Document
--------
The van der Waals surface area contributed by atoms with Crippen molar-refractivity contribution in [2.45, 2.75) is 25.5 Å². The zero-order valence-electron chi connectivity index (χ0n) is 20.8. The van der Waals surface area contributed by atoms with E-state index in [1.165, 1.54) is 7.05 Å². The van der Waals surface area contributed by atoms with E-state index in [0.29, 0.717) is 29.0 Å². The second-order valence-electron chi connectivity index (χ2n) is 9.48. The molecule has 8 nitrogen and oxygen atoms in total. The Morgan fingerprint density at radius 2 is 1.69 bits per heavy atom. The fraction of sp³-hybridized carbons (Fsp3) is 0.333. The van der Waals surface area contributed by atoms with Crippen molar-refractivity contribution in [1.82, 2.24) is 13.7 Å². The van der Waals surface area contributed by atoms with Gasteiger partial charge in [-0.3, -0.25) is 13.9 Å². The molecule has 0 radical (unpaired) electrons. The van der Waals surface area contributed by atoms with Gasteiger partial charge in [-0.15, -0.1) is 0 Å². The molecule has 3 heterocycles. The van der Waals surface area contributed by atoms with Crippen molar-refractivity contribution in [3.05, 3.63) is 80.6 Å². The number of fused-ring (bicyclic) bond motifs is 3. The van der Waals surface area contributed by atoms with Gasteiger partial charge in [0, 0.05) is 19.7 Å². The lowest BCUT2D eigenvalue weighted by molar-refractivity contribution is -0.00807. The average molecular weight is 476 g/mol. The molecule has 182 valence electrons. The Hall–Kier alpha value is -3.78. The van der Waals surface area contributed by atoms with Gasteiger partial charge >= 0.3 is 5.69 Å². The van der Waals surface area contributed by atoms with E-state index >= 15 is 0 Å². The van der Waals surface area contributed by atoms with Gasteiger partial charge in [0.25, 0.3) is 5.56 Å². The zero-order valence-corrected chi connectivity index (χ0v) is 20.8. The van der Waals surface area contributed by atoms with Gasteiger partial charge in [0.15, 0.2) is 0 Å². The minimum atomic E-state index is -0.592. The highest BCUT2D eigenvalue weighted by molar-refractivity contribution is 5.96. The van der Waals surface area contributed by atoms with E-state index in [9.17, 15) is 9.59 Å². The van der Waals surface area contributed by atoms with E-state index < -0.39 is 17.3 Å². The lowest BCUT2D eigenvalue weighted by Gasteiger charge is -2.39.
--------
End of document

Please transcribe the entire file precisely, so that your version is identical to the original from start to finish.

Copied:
The van der Waals surface area contributed by atoms with Crippen molar-refractivity contribution in [2.45, 2.75) is 25.5 Å². The zero-order valence-electron chi connectivity index (χ0n) is 20.8. The van der Waals surface area contributed by atoms with E-state index in [1.165, 1.54) is 7.05 Å². The van der Waals surface area contributed by atoms with E-state index in [0.29, 0.717) is 29.0 Å². The second-order valence-electron chi connectivity index (χ2n) is 9.48. The molecule has 8 nitrogen and oxygen atoms in total. The Morgan fingerprint density at radius 2 is 1.69 bits per heavy atom. The fraction of sp³-hybridized carbons (Fsp3) is 0.333. The van der Waals surface area contributed by atoms with Crippen molar-refractivity contribution in [1.82, 2.24) is 13.7 Å². The van der Waals surface area contributed by atoms with Gasteiger partial charge in [-0.3, -0.25) is 13.9 Å². The molecule has 0 radical (unpaired) electrons. The van der Waals surface area contributed by atoms with Gasteiger partial charge in [-0.15, -0.1) is 0 Å². The molecule has 3 heterocycles. The van der Waals surface area contributed by atoms with Crippen molar-refractivity contribution in [3.05, 3.63) is 80.6 Å². The number of fused-ring (bicyclic) bond motifs is 3. The van der Waals surface area contributed by atoms with Gasteiger partial charge in [0, 0.05) is 19.7 Å². The lowest BCUT2D eigenvalue weighted by molar-refractivity contribution is -0.00807. The average molecular weight is 476 g/mol. The molecule has 182 valence electrons. The Hall–Kier alpha value is -3.78. The van der Waals surface area contributed by atoms with Gasteiger partial charge >= 0.3 is 5.69 Å². The van der Waals surface area contributed by atoms with E-state index >= 15 is 0 Å². The van der Waals surface area contributed by atoms with Gasteiger partial charge in [0.25, 0.3) is 5.56 Å². The zero-order valence-corrected chi connectivity index (χ0v) is 20.8. The van der Waals surface area contributed by atoms with Gasteiger partial charge in [0.15, 0.2) is 0 Å². The minimum atomic E-state index is -0.592. The highest BCUT2D eigenvalue weighted by molar-refractivity contribution is 5.96. The van der Waals surface area contributed by atoms with E-state index in [9.17, 15) is 9.59 Å². The van der Waals surface area contributed by atoms with E-state index < -0.39 is 17.3 Å². The lowest BCUT2D eigenvalue weighted by Gasteiger charge is -2.39.